We’re not surprised by Greg Abbott’s campaign attacks on the personal story of my life as a single mother who worked hard to get ahead. But they won’t work, because my story is the story of millions of Texas women who know the strength it takes when you’re young, alone and a mother. I’ve always been open about my life not because my story is unique, but because it isn’t.

The truth is that at age 19, I was a teenage mother living alone with my daughter in a trailer and struggling to keep us afloat on my way to a divorce. And I knew then that I was going to have to work my way up and out of that life if I was going to give my daughter a better life and a better future and that’s what I’ve done. I am proud of where I came from and I am proud of what I’ve been able to achieve through hard work and perseverance. And I guarantee you that anyone who tries to say otherwise hasn’t walked a day in my shoes.

That was not an off-the-cuff quotation. That was a prepared statement, stating that Abbott has not walked a day in Davis’s shoes. And, unlike the “Stand with Wendy” slogan, Davis doesn’t have the excuse that this reference is necessary. Davis is not famous for walking in her shoes.

When I first wrote about this, I suggested that Davis had put her foot in her mouth. I no longer think that.

Davis knows that many people perceive weakness in Abbott’s disability. Maybe she is mocking that with the “Stand with Wendy” slogans — I suspect she is — but she at least has a defensible argument to use that slogan. Here, she was mocking Abbott’s inability to walk, in a prepared statement, with no excuse that the reference to walking was a reference to her strengths.

I think she knew exactly what she was doing, and I think O’Keefe’s video makes that especially clear.

Unfortunately, this argument — while much more convincing an attack on Davis than pointing to how cruel some of her supporters might be — is too subtle for sound-bite politics. So: never mind. tl;dr. Forget I even said a thing.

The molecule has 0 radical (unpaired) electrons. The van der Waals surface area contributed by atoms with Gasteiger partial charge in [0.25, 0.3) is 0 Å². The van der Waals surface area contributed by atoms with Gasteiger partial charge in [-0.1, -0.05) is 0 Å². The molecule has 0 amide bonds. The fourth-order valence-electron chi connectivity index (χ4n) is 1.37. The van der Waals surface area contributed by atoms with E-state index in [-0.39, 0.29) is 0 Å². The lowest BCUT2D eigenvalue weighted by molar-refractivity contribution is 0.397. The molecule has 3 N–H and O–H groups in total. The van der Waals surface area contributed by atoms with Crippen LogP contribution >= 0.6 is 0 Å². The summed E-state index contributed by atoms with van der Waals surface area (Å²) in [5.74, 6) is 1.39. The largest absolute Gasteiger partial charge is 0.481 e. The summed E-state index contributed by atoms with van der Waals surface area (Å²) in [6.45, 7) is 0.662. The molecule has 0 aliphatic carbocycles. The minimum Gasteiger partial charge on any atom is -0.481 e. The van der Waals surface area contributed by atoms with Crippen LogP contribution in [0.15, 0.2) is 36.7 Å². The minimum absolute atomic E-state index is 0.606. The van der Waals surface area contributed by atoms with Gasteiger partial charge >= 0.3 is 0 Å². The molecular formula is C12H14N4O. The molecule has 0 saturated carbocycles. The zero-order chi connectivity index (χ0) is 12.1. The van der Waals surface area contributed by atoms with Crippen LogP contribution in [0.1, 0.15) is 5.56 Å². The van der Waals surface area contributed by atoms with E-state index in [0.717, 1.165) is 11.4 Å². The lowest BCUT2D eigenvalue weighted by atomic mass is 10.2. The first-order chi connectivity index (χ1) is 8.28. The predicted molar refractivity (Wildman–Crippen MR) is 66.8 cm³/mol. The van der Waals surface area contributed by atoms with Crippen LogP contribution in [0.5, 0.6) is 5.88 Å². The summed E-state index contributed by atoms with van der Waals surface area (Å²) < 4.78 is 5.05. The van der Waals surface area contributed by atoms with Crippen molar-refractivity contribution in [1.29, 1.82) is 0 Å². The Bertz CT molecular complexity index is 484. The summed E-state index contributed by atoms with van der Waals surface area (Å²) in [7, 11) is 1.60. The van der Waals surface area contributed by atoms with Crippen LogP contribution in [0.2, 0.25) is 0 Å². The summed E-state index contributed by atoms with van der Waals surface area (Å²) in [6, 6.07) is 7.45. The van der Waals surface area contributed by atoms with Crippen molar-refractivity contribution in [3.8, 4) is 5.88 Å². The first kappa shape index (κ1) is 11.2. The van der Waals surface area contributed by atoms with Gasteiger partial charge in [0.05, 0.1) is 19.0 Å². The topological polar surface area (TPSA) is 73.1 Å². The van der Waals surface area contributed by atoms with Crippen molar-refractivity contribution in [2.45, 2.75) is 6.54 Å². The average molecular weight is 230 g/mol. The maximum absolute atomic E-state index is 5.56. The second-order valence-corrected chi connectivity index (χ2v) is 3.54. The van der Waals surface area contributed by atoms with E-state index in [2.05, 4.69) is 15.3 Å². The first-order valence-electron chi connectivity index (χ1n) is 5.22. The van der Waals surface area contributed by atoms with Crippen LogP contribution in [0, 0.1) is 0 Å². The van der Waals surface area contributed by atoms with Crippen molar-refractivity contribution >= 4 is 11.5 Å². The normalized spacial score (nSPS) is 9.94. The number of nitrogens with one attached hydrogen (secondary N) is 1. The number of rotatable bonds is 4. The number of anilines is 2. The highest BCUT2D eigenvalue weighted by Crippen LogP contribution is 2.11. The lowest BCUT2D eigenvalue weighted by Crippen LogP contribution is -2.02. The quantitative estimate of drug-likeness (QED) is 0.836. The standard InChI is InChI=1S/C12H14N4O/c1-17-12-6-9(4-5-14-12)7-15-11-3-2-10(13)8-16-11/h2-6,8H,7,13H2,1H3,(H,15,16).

1/26/2014

Schumer: Obama Should Bypass Congress to Target Tea Party With IRS

Filed under: General — Patterico @ 11:22 am



If that headline makes you bark with surprise and rub your eyes to make sure you read it right, then you’re experiencing an awakening about how Democrats see the Tea Party, executive power, and indeed the Constitution. Not only are they unashamed to openly say they want to target the Tea Party with the IRS, they’re saying that Obama and his administration can do it without Congress.

Sen. Chuck Schumer (D., N.Y.) proposed using the Internal Revenue Service to curtail Tea Party group funding during a speech on how to “exploit” and “weaken” the movement at the Center for American Progress on Thursday.

Arguing that Tea Party groups have a financial advantage after the Supreme Court’s 2010 Citizens United decision, Schumer said the Obama administration should bypass Congress and institute new campaign finance rules through the IRS.

“It is clear that we will not pass anything legislatively as long as the House of Representatives is in Republican control, but there are many things that can be done administratively by the IRS and other government agencies—we must redouble those efforts immediately,” Schumer said.

“One of the great advantages the Tea Party has is the huge holes in our campaign finance laws created [by] the ill advised decision [Citizens United v. Federal Election Commission],” Schumer said. “Obviously the Tea Party elites gained extraordinary influence by being able to funnel millions of dollars into campaigns with ads that distort the truth and attack government.”